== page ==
View this fascinating introduction featuring historians Bernadette A. Meyler and David Pietrusza on the 1916 Presidential Election and Mr. Charles Evans Hughes of New York, the brilliant statesman, Supreme Court justice, and, under Harding and Coolidge, superb Secretary of State. He would return to judicial work, first on the World Court at Coolidge’s nomination, but also go back to the Supreme Court as Chief Justice, becoming one of President Roosevelt’s foremost adversaries in the implementation of the New Deal. Mr. Hughes’ excellent mind and genuinely impeccable character sets him apart from so much of the “run-of-mill” politics not only in his era but even in ours, one hundred years later. The more one learns about Charles Evans Hughes, the higher his reputation rises. Both he and Coolidge would tragically lose a child and perhaps, as a consequence, held a particular sympathy for one another as bereaved fathers only can. Hughes, just as his name was being reconsidered for the 1920 Presidential nomination, lost his eldest daughter, Helen, to tuberculosis. Coolidge, just as his name had secured nomination in his own right in 1924, lost his youngest son, Calvin Jr., to blood poisoning. History might have taken a drastically different course had either death not occurred.
While Franklin D. Roosevelt’s Attorney General, Robert H. Jackson, himself a future Justice on the Supreme Court, conveyed an oft-held impression the dignified Mr. Hughes left with many people, when he said Hughes not only resembled Almighty God, he spoke like Him too. Or so goes the joke.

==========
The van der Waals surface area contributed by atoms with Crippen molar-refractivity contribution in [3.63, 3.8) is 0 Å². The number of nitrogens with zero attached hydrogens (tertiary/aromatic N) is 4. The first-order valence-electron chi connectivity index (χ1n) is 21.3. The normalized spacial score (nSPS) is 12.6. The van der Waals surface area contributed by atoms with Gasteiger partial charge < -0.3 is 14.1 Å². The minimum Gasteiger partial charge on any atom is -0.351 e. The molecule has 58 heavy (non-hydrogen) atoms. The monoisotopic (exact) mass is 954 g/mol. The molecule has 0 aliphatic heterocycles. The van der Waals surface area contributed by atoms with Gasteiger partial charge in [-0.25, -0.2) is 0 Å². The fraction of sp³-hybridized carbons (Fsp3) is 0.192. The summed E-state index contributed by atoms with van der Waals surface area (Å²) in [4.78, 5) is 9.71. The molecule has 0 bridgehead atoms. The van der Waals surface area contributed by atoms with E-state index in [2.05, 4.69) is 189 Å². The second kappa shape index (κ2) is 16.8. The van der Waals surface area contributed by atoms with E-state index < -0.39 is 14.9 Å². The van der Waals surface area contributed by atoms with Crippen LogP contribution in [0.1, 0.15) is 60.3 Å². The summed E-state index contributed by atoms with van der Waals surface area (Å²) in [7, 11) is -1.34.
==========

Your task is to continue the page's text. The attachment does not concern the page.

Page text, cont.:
President Coolidge had his own laugh on Secretary Hughes or rather on his distinctive facial hair, during one of the older man’s temporary stays in the White House. Coolidge dispatched the White House barber up to the Secretary’s room, instructing him exactly what to say. Sheepishly knocking on the door, the poor man dutifully repeated what the President told him to say and then listened for permission to enter. The President had sent him up to ask whether Secretary Hughes was ready for his scheduled shave. No answer could be heard from inside the room. The man went away without reply. Cal, learning what had happened as a result of his prank, smiled to himself. The President would send the poor barber up to Mr. Hughes door every morning of his stay in the White House with the same question. Having the utmost regard for his Secretary of State, it was still Calvin’s way of not only teasing the barber but also poking fun at the good-natured, yet professional, Mr. Hughes.